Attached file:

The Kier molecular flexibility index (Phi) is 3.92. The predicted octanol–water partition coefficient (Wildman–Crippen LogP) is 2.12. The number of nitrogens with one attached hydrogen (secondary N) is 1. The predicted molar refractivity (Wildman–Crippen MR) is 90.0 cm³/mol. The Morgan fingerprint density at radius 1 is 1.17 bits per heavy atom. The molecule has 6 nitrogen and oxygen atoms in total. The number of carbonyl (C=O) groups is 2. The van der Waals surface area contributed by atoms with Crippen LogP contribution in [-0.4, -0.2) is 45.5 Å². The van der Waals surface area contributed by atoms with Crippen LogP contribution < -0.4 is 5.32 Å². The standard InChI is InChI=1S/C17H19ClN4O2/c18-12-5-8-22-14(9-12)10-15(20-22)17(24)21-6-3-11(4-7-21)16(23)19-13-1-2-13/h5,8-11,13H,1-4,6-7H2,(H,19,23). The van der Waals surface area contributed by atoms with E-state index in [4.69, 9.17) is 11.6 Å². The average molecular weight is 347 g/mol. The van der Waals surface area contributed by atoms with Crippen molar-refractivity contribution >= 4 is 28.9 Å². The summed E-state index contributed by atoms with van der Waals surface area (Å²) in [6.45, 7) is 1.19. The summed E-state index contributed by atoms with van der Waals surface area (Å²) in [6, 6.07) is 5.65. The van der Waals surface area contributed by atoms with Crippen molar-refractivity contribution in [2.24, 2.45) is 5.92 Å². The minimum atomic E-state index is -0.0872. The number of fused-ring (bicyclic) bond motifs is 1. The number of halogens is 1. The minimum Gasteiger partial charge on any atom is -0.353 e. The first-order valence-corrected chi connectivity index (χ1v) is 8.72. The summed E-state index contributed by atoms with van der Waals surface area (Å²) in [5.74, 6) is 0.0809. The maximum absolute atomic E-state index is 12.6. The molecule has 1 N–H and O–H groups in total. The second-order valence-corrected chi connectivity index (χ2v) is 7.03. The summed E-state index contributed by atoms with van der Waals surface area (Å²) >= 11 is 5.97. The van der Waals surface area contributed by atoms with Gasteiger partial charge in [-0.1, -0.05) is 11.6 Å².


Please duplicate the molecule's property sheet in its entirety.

The Kier molecular flexibility index (Phi) is 3.92. The predicted octanol–water partition coefficient (Wildman–Crippen LogP) is 2.12. The number of nitrogens with one attached hydrogen (secondary N) is 1. The predicted molar refractivity (Wildman–Crippen MR) is 90.0 cm³/mol. The Morgan fingerprint density at radius 1 is 1.17 bits per heavy atom. The molecule has 6 nitrogen and oxygen atoms in total. The number of carbonyl (C=O) groups is 2. The van der Waals surface area contributed by atoms with Crippen LogP contribution in [-0.4, -0.2) is 45.5 Å². The van der Waals surface area contributed by atoms with Crippen LogP contribution < -0.4 is 5.32 Å². The standard InChI is InChI=1S/C17H19ClN4O2/c18-12-5-8-22-14(9-12)10-15(20-22)17(24)21-6-3-11(4-7-21)16(23)19-13-1-2-13/h5,8-11,13H,1-4,6-7H2,(H,19,23). The van der Waals surface area contributed by atoms with E-state index in [4.69, 9.17) is 11.6 Å². The average molecular weight is 347 g/mol. The van der Waals surface area contributed by atoms with Crippen molar-refractivity contribution >= 4 is 28.9 Å². The summed E-state index contributed by atoms with van der Waals surface area (Å²) in [6.45, 7) is 1.19. The summed E-state index contributed by atoms with van der Waals surface area (Å²) in [6, 6.07) is 5.65. The van der Waals surface area contributed by atoms with Crippen molar-refractivity contribution in [2.24, 2.45) is 5.92 Å². The minimum atomic E-state index is -0.0872. The number of fused-ring (bicyclic) bond motifs is 1. The number of halogens is 1. The minimum Gasteiger partial charge on any atom is -0.353 e. The first-order valence-corrected chi connectivity index (χ1v) is 8.72. The summed E-state index contributed by atoms with van der Waals surface area (Å²) in [5.74, 6) is 0.0809. The maximum absolute atomic E-state index is 12.6. The molecule has 1 N–H and O–H groups in total. The second-order valence-corrected chi connectivity index (χ2v) is 7.03. The summed E-state index contributed by atoms with van der Waals surface area (Å²) >= 11 is 5.97. The van der Waals surface area contributed by atoms with Gasteiger partial charge in [-0.1, -0.05) is 11.6 Å².